DPD Exercises: Additional theory

Theory to DPD Exercise 1: DPD, hydrophobicity and parameterisation

Groot and Warren’s [Groot1997] form of conservative interaction:

\[\begin{split}\mathbf{F}_{ij}^{C} = \left\{ \begin{matrix} A_{ij}\left( 1 - \frac{r_{ij}}{r_{c}} \right){\widehat{\mathbf{r}}}_{ij} & (r_{ij} < r_{c}) \\ 0 & (r_{ij} \geq r_{c}) \\ \end{matrix} \right.\ ,\end{split}\]

provides a quadratic potential and the following equation of state:

(1)\[p = \rho k_B T + \alpha A_{ij} \rho^2 ~~~~~ \left(\rho>2\right)\]

where \(\alpha \approx 0.101r_{c}^{4}\) and \(\rho\) is the numerical particle density in our DPD simulation. This quadratic equation of state is not particularly realistic - a cubic equation of state would be better - but it is still possible to use it by considering the compressibility of fluids. By differentiating equation (1) with respect to the particle density but keeping the temperature constant, we can obtain the rescaled reciprocal of the isothermal compressibility \(\kappa_T\):

(2)\[\kappa^{-1} = \frac{V_{mol} N_m}{k_B T \kappa_T } = \frac{M_r N_m}{\rho_m R T \kappa_T} = \frac{1}{k_B T} \left( \frac{\partial p}{\partial \rho} \right)_T = 1 + \frac{2 \alpha A_{ij} \rho}{k_B T},\]

where \(N_m\) is the number of molecules per bead we wish to use, and \(V_{mol} = \frac{M_r}{N_A \rho_m}\) is the (physical) volume of a molecule of our fluid, which can be found using the molecular mass \(M_r\) (mass per mole), Avogadro’s constant \(N_A\) (number per mole) and the density of the material \(\rho_m\) (mass per unit volume). Putting this relationship into equation (2) allows us to replace the quantity \(k_B N_A\) with the more manageable universal gas constant \(R\).

Equation (2) allows us to find the appropriate value of \(A_{ij}\) for a given species. For instance, if we want to use water at room temperature (298 K) and one molecule of water per bead (\(N_m = 1\)), assuming the required physical properties are:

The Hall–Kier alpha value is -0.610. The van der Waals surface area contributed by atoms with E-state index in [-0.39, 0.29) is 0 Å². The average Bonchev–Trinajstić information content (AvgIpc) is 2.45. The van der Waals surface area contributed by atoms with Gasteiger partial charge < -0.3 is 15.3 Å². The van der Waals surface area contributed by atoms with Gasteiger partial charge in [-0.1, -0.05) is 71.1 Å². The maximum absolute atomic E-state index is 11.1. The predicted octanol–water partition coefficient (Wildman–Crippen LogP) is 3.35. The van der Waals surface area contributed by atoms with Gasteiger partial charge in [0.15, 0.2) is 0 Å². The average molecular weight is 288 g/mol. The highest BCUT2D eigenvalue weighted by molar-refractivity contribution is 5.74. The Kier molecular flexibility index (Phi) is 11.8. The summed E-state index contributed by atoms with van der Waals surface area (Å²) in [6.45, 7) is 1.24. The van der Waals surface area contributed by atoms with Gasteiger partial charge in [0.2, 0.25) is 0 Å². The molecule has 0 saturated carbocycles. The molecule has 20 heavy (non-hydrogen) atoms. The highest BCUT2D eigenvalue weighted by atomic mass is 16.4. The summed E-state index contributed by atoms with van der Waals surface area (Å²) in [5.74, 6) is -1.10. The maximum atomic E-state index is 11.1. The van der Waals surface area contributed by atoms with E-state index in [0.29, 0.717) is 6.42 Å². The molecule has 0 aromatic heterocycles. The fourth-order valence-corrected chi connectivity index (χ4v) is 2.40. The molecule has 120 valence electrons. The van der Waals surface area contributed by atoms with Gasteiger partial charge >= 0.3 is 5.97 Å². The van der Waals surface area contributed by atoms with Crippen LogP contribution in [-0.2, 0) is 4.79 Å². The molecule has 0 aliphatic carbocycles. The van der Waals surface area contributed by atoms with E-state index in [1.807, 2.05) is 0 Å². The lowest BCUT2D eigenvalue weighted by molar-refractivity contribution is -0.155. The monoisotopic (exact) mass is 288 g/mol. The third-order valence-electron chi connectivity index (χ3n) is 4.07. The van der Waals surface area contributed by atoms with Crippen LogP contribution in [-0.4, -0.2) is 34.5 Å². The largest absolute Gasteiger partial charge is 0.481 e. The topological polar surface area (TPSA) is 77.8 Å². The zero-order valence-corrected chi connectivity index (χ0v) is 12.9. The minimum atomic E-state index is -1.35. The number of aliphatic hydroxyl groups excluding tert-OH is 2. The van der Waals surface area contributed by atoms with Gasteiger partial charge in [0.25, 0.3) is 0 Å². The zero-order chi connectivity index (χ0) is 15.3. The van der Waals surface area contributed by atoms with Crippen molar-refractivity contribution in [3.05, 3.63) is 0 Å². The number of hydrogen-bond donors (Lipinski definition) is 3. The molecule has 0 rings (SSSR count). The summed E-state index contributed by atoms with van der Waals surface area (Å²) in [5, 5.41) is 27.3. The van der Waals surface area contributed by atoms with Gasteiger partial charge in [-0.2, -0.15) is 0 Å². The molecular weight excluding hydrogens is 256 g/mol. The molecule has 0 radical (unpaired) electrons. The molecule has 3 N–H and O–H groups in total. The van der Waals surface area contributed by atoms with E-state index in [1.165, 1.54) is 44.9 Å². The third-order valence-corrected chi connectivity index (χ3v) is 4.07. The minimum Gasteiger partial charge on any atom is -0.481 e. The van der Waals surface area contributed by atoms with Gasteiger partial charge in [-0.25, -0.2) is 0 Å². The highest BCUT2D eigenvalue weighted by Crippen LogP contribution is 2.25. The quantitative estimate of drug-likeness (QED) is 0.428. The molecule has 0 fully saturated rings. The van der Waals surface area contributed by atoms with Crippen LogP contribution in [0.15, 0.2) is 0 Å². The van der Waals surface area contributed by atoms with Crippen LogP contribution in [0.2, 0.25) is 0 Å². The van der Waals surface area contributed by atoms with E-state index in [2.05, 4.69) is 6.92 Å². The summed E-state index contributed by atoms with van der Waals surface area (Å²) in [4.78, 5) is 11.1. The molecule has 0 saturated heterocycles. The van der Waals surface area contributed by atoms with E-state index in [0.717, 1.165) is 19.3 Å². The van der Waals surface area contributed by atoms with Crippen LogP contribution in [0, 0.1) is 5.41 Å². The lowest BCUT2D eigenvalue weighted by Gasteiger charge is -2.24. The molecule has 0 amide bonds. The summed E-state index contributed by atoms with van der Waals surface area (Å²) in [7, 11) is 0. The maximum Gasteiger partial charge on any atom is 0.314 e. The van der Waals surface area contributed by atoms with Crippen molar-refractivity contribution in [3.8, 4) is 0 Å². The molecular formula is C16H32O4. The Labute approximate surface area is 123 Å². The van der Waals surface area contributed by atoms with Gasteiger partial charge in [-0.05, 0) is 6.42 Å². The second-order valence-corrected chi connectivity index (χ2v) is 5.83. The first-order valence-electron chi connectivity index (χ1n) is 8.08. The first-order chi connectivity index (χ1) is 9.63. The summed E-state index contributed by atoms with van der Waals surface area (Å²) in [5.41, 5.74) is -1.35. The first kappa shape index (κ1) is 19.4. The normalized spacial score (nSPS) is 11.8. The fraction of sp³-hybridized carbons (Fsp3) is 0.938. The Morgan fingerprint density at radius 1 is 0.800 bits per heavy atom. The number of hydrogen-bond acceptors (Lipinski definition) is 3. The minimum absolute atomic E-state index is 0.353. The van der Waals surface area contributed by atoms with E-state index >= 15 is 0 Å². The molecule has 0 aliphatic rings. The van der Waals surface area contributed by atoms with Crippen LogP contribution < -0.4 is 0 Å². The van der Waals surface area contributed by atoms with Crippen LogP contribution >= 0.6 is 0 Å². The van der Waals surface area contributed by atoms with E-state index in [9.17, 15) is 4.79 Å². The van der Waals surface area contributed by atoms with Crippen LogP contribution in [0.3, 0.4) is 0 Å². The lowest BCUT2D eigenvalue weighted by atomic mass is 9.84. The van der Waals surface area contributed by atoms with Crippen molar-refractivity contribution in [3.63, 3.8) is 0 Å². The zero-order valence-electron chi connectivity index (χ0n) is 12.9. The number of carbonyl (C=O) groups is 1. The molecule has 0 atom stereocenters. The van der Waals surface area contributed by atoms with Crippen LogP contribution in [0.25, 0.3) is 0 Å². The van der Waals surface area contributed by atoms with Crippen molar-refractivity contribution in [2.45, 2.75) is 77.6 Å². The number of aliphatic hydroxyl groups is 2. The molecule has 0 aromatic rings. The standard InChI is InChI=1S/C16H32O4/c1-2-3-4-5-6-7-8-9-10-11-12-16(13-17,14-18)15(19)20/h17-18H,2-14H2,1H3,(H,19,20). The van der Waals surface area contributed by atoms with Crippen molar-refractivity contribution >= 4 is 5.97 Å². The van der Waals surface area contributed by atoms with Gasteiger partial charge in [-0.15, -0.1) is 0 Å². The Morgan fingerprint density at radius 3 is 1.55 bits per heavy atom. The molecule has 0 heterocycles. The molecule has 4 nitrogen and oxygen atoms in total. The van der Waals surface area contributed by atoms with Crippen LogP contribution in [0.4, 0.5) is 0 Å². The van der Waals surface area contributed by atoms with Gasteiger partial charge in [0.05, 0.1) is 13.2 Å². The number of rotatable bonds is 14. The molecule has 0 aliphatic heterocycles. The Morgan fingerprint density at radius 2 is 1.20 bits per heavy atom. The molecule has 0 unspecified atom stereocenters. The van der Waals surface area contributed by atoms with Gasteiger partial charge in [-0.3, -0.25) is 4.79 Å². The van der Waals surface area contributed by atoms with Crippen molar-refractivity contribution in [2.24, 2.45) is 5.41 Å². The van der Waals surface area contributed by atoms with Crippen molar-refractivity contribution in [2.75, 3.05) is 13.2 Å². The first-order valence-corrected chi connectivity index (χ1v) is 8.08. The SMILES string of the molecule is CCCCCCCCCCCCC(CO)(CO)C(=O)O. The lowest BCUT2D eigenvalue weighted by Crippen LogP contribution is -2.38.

• \(\kappa_T = 4.533 \times 10^{-10}\) Pa -1
  • \(M_r = 18.01528 \times 10^{-3}\) kg mol -1
  • \(\rho_m = 996.95\) kg m -3

we can therefore find that the molecular volume is \(V_{mol} \approx 3.001 \times 10^{-29}\) m 3 and the reciprocal of dimensionless isothermal compressibility is \(\kappa^{-1} \approx 16.09\). Rearranging equation (2), we can find that the required conservative force parameter for water is:

\[A_{ij} = \frac{\left(\kappa^{-1} - 1 \right) k_B T}{2 \alpha \rho} \approx \frac{75 k_B T}{\rho}.\]

Given that the quantity \(k_B T\) (the energy scale, often referred to as ‘temperature’) is usually set to 1 in internal units for DPD simulations and the numerical bead density is often set to \(\rho=3\), this gives the very frequently used value of \(A_{ij} = 25\). [1]

[1]

Note that we have not yet specified the mass, length or time scales of the simulation: we can do so in this case based on the desired numbers of molecules per bead and the numerical bead density. For instance, if we specify one water molecule per bead and a bead density of 3, this gives a mass per bead of:

\(m = \frac{N_m M_r}{N_A} \approx 2.99 \times 10^{-26}\) kg,

while a unit volume equals

\(r_c^3 = \rho N_m V_{mol} = \frac{\rho N_m M_r}{N_A \rho_m} \approx 9.002 \times 10^{-29}\) m \(^{3}\),

so the length scale (interaction cutoff distance) \(r_c \approx 4.48 \times 10^{-10}\) m. We can then obtain the time scale from

\(\tau = r_c \sqrt{\frac{m}{k_B T}}\)

which in this case is approximately \(1.21 \times 10^{-12}\) s. A DPD timestep can typically be up to \(\Delta t = 0.05\tau \approx 6.04 \times 10^{-14}\) s (0.0604 ps), approximately two orders of magnitude larger than typical timesteps for MD simulations (around 1 fs, \(10^{-15}\) s).